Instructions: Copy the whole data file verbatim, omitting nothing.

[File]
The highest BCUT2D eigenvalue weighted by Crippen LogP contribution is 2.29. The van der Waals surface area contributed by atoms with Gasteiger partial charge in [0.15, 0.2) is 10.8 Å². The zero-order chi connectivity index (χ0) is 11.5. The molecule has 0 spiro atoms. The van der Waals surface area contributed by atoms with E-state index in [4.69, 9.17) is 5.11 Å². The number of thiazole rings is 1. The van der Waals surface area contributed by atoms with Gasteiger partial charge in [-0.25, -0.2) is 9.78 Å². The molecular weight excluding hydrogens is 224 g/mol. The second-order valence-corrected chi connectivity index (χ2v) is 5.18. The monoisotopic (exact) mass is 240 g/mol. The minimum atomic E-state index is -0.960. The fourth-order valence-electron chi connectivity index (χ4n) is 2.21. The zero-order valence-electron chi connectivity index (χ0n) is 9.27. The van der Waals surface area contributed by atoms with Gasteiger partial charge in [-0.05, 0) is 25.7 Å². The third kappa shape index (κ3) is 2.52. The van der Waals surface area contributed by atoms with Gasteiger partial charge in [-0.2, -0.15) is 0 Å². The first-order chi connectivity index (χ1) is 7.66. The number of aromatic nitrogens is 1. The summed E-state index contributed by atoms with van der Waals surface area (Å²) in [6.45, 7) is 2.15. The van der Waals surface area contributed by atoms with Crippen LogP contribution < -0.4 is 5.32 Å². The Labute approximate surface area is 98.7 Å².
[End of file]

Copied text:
The highest BCUT2D eigenvalue weighted by Crippen LogP contribution is 2.29. The van der Waals surface area contributed by atoms with Gasteiger partial charge in [0.15, 0.2) is 10.8 Å². The zero-order chi connectivity index (χ0) is 11.5. The molecule has 0 spiro atoms. The van der Waals surface area contributed by atoms with E-state index in [4.69, 9.17) is 5.11 Å². The number of thiazole rings is 1. The van der Waals surface area contributed by atoms with Gasteiger partial charge in [-0.25, -0.2) is 9.78 Å². The molecular weight excluding hydrogens is 224 g/mol. The second-order valence-corrected chi connectivity index (χ2v) is 5.18. The monoisotopic (exact) mass is 240 g/mol. The minimum atomic E-state index is -0.960. The fourth-order valence-electron chi connectivity index (χ4n) is 2.21. The zero-order valence-electron chi connectivity index (χ0n) is 9.27. The van der Waals surface area contributed by atoms with Gasteiger partial charge in [-0.05, 0) is 25.7 Å². The third kappa shape index (κ3) is 2.52. The van der Waals surface area contributed by atoms with Gasteiger partial charge in [-0.2, -0.15) is 0 Å². The first-order chi connectivity index (χ1) is 7.66. The number of aromatic nitrogens is 1. The summed E-state index contributed by atoms with van der Waals surface area (Å²) in [6.45, 7) is 2.15. The van der Waals surface area contributed by atoms with Crippen LogP contribution < -0.4 is 5.32 Å². The Labute approximate surface area is 98.7 Å².